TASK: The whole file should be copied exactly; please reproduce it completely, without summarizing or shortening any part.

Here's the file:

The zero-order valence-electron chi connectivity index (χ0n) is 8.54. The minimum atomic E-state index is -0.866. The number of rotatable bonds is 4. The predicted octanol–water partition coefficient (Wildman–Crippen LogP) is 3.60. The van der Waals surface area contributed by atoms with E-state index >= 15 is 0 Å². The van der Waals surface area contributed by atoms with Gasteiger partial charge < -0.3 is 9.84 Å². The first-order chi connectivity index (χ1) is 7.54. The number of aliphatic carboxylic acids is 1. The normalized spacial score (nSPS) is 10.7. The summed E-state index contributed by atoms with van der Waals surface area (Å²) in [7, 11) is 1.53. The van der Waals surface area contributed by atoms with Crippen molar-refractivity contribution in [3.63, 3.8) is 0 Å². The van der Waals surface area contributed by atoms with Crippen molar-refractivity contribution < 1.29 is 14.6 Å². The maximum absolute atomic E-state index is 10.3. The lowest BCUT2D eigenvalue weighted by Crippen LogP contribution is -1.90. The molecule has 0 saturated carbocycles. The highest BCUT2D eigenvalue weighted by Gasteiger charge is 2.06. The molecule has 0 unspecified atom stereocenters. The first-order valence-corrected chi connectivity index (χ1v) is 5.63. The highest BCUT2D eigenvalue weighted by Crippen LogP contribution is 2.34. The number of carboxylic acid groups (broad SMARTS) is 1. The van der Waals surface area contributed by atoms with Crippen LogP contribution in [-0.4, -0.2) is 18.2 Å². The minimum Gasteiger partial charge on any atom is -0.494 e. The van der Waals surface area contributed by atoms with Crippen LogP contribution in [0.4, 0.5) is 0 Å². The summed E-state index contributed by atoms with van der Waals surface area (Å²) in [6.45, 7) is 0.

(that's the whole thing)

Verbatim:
The zero-order valence-electron chi connectivity index (χ0n) is 8.54. The minimum atomic E-state index is -0.866. The number of rotatable bonds is 4. The predicted octanol–water partition coefficient (Wildman–Crippen LogP) is 3.60. The van der Waals surface area contributed by atoms with E-state index >= 15 is 0 Å². The van der Waals surface area contributed by atoms with Gasteiger partial charge < -0.3 is 9.84 Å². The first-order chi connectivity index (χ1) is 7.54. The number of aliphatic carboxylic acids is 1. The normalized spacial score (nSPS) is 10.7. The summed E-state index contributed by atoms with van der Waals surface area (Å²) in [7, 11) is 1.53. The van der Waals surface area contributed by atoms with Crippen molar-refractivity contribution in [3.63, 3.8) is 0 Å². The van der Waals surface area contributed by atoms with Crippen molar-refractivity contribution < 1.29 is 14.6 Å². The maximum absolute atomic E-state index is 10.3. The lowest BCUT2D eigenvalue weighted by Crippen LogP contribution is -1.90. The molecule has 0 saturated carbocycles. The highest BCUT2D eigenvalue weighted by Gasteiger charge is 2.06. The molecule has 0 unspecified atom stereocenters. The first-order valence-corrected chi connectivity index (χ1v) is 5.63. The highest BCUT2D eigenvalue weighted by Crippen LogP contribution is 2.34. The number of carboxylic acid groups (broad SMARTS) is 1. The van der Waals surface area contributed by atoms with Crippen LogP contribution in [-0.4, -0.2) is 18.2 Å². The minimum Gasteiger partial charge on any atom is -0.494 e. The van der Waals surface area contributed by atoms with Crippen LogP contribution in [0.4, 0.5) is 0 Å². The summed E-state index contributed by atoms with van der Waals surface area (Å²) in [6.45, 7) is 0.